On Oct. 15 FINRA published Regulatory Notice 15-37, requesting comment on proposed amendments to FINRA Rule 4512 (Customer Account Information) and the adoption of new FINRA Rule 2165 (Financial Exploitation of Specified Adults). The focus of the rules is on providing member firms with means to respond to situations in which they believe that financial exploitation of seniors and other vulnerable adults by other persons is occurring or may occur. Comments on the proposals are due by Nov. 30.

Client Alert: CFPB Issues New Mortgage Disclosure Rule

Goodwin Procter issued a client alert regarding the CFPB’s issuance of a final rule amending Regulation C, which implements the Home Mortgage Disclosure Act (HMDA). The new HMDA rule changes (1) the type of institutions that must collect, report, and disclose information about their mortgage lending activity, (2) what transactions are subject to the HMDA rule, (3) what information must be collected, recorded, and reported, and (4) the process for reporting and disclosing data. Because most of the substantive provisions of the final rule do not take effect until 2018, financial institutions have some (but not much) time to adjust their collection and reporting systems to comply with the new rule.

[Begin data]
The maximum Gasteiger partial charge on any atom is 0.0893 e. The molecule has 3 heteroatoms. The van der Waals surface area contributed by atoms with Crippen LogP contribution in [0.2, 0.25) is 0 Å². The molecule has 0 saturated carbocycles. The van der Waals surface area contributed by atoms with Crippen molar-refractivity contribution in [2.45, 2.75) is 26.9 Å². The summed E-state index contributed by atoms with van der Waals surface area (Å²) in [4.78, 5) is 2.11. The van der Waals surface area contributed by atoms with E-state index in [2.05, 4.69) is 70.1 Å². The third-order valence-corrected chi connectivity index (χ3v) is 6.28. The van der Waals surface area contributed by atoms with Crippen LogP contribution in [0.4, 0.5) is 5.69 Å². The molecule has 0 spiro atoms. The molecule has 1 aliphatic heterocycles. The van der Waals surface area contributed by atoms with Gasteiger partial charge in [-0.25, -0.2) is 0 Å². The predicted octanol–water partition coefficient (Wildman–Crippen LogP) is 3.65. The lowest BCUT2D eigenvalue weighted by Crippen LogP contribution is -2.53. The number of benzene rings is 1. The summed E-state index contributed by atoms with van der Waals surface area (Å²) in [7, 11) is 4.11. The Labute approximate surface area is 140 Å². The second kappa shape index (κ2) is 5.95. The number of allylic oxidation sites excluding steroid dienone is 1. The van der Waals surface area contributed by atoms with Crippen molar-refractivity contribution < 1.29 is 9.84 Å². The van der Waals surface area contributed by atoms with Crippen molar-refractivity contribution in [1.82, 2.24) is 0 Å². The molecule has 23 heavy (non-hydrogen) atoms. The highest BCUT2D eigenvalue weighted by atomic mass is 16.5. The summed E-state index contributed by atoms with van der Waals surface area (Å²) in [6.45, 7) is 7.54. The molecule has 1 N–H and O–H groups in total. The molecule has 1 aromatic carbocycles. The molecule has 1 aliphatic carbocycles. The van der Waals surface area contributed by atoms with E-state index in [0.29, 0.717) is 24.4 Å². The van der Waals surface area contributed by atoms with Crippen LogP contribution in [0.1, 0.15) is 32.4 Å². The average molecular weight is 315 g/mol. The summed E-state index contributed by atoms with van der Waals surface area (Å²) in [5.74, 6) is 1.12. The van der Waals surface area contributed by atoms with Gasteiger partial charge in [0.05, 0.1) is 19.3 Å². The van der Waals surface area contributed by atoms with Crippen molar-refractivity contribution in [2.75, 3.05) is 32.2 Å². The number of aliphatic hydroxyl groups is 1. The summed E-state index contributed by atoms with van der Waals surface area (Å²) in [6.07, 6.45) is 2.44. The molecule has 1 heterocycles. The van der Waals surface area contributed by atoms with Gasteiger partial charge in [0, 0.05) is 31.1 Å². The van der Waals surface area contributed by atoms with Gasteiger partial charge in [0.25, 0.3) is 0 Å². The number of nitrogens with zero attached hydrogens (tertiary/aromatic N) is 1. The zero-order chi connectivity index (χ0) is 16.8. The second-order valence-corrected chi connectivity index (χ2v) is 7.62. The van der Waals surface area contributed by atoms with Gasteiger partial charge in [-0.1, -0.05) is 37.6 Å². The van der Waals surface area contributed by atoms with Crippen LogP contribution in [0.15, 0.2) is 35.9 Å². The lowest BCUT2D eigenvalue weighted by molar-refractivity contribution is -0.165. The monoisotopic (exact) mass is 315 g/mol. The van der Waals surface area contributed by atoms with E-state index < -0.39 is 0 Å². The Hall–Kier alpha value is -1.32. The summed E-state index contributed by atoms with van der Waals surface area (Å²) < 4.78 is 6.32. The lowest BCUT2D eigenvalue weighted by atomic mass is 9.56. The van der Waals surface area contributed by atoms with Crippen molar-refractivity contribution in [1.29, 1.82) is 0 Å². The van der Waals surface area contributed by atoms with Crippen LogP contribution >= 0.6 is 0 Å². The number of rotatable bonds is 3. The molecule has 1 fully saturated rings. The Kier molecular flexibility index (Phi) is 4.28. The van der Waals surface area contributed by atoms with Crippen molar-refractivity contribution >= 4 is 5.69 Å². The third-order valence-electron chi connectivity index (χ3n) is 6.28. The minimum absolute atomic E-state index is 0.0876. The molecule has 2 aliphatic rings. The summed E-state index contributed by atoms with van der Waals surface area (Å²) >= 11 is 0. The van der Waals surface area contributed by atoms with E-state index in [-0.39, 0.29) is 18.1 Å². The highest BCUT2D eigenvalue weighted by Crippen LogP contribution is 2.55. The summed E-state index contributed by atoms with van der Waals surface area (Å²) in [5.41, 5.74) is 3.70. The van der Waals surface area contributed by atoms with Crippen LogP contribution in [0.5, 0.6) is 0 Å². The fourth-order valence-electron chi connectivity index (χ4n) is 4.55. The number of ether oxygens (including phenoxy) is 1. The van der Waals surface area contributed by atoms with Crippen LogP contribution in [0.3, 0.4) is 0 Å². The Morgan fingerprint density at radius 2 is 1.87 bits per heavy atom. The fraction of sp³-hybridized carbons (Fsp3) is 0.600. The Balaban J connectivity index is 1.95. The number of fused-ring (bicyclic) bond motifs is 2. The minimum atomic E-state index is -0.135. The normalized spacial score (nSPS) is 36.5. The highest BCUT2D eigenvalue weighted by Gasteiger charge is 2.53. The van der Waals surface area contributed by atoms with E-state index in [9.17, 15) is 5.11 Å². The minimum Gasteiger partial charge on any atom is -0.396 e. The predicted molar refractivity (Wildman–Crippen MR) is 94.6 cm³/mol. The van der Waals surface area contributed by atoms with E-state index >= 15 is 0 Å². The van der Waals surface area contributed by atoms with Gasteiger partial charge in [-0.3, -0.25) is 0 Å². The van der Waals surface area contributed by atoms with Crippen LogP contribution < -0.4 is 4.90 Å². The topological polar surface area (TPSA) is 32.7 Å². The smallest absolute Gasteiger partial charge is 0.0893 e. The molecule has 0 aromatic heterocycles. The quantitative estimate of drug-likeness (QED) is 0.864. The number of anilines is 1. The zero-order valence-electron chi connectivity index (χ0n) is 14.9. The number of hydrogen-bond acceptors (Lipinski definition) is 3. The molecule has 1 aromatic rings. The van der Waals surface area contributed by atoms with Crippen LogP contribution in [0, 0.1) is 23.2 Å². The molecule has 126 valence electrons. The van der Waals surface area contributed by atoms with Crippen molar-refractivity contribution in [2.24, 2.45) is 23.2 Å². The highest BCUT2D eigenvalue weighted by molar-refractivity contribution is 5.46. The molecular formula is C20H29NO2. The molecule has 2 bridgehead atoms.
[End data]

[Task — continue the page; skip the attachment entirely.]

Client Alert: Commerce Department Survey of Financial Services Transactions with Foreign Persons Due Nov. 1, 2015

Goodwin Procter’s Private Investment Funds practice issued a client alert, written by partner David Watson, regarding the Commerce Department’s release of a new BE-180 Survey of Financial Services Transactions and related guidance. U.S. financial services providers – including most private fund managers – may be required to complete a survey of their cross-border financial services transactions as early as Nov. 1, 2015. The BE-180 benchmark survey collects detailed information about U.S. financial services providers' sales to, and purchases from, foreign persons of financial services transactions for the 2014 fiscal year.

Enforcement & Litigation

SEC Charges Six Firms for Short Selling Violations in Advance of Stock Offerings